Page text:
"In 1633 workshops in the encomiendas and personal service was prohibited, and under Charles II, a decree was issued against labor by Indian women and sons who had not reached the tribute‑paying age. One difficulty with the regulations was that there were many loop‑holes. The colonists were permitted to force the Indians to work for pay, and they deducted the amount of the tributes from the wages or kept the Indians in debt to them. The alcaldes and jailers forced the Indian prisoners to render personal service in convents.

A law of 1633 provided for the paying of tribute in wheat, corn, yucca, fish, cotton, vegetables, or anything else suitable to the place, "that there are some provinces in which personal service still exists with grave harm and vexation to the Indians." It was recommended that the officials in charge of the government in each locality call together the prelates, the royal officials, the bishop, and some disinterested persons to consider the matter and to estimate a just amount to be required in tributes. It was ordered that the encomenderos should abide by the decision and not collect any more than the amount set."

That laws were disobeyed was due to selfishness on the part of the civil authorities and jealousy on the part of the ecclesiastical.

As has been stated previously, during the term of Ceballos, Father Perea took a most active part in the affairs of the province, either as Commissary of the Inquisition or as a member of the Definitors, the standing committee, of the custodia. Meanwhile Father fray Francisco de Porras was offered the post of custodian in Perea's place, since Perea was agent of the Inquisition, but preferred to remain in Hopi to continue his work of conversion there, and he was killed at Hopi sometime In June 1653. Fray Juan de Salas was therefore custodian.

 

References:

Historical Documents relating to New Mexico, Nueva Viscaya and Approaches Thereto to 1733, collected by Adolph F.A. Bandelier and Fanny H. Bandelier. Edited with Introductions and Annotations by Charles Wilson Hackett. Carnegie Institution of Washington DC. 1925. Volume I.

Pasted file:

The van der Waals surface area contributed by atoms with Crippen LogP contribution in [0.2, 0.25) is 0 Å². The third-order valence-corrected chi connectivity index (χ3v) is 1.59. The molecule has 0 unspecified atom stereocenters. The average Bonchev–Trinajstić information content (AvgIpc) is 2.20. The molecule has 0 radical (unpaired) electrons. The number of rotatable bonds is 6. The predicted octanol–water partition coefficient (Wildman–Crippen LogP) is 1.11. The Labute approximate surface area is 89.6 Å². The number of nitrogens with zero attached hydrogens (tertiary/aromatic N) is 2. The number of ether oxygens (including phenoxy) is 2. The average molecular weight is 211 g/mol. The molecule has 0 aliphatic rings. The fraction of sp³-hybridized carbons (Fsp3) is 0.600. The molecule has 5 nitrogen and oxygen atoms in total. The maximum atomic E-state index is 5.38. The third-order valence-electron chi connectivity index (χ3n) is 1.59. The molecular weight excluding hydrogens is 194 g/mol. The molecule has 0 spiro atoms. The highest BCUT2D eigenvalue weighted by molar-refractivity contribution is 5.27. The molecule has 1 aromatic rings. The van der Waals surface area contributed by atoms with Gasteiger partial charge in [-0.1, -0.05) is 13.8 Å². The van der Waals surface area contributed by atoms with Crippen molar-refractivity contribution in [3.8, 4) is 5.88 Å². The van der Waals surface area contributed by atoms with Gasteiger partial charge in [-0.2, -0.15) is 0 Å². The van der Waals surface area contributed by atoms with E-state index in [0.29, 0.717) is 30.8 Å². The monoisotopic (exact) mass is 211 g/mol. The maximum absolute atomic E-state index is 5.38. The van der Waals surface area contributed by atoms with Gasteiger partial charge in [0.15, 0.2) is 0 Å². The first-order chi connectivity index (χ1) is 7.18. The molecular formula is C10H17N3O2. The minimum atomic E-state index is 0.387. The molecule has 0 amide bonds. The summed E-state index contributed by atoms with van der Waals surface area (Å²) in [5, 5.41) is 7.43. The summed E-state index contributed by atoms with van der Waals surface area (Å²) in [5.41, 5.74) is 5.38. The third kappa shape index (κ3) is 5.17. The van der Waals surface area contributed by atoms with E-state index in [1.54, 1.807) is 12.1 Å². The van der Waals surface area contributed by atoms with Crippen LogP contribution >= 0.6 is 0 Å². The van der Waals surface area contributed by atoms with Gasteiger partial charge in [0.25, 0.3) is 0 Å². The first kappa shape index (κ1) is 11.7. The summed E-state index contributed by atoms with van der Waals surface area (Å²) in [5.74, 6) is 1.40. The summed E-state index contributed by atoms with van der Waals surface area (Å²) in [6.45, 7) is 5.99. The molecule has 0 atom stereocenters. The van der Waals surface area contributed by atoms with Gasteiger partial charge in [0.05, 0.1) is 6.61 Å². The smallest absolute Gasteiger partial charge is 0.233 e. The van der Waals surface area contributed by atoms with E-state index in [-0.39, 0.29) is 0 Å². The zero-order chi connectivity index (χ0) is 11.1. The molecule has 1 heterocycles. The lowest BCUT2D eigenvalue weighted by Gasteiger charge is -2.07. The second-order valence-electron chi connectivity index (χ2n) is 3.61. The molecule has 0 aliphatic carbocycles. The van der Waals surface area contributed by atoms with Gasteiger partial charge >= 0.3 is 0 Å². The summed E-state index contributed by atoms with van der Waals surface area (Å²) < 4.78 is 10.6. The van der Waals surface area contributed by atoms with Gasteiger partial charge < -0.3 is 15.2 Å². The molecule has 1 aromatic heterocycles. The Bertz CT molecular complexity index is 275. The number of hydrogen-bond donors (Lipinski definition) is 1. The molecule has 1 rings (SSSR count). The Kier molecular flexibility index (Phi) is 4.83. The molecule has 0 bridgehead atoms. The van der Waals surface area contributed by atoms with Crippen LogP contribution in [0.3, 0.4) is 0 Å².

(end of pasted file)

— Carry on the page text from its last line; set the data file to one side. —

Journal of American Ethnology and Archaeology. Volume III.

New Mexico by George Wharton James. The Page Co. Boston 1920.

The Coming of the White Men by Herbert Ingram Priestley. The Macmillan Co., New York 1929.

The Spanish Pioneers and the California Missions, by Charles F. Lummis. A. C. McClurg & Co. Chicago. 1929.

New Mexico History and Civics by Lansing B. Bloom, A.M. and Thomas C. Donnelly, Ph.D. University Press, Albuquerque, New Mexico 1933.

Desert Drums by Leo Crane. Little, Brown, and Co. Boston 1928. (The Pueblo Indians of New Mexico 1540‑1928)

Land of Sunshine. Volume XV. Edited by Charles F. Lummis. 1901.

Land of Poco Tiempo by Charles F. Lummis. Charles Scribner\'s Sons. New York 1933.

Colonization of North America. 1492‑1783. By Herbert Eugene Bolton, Ph.D. and Thomas Maitland Marshall Ph.D. Macmillan Co. New York 1922.

Blood‑Drenched Altars by Most Rev. Francis Clement Kelley with Documentation and Notes by Eber Cole Byam. Bruce Publishing Co. Milwaukee, 1935.

New Mexico Historical Reviews for April 1930, July 1932, July 1933, April 1935, July 1935, January 1932, October 1930.

Spain in America 1450‑1580 by Edward Gaylord Bourne, Ph.D. Harper and Bros. New York and London 1904.

The Colonies 1492‑1750 by Reuben Gold Thwaites, edited by Albert Bushnell Hart, Ph.D. Longman, Green and C0. New York & London 1893.

The Coming of the White Man by Herbert Ingram Priestley, 1492‑1848. Macmillan Co. New York 1929.

New Mexico Historical Review for 1932.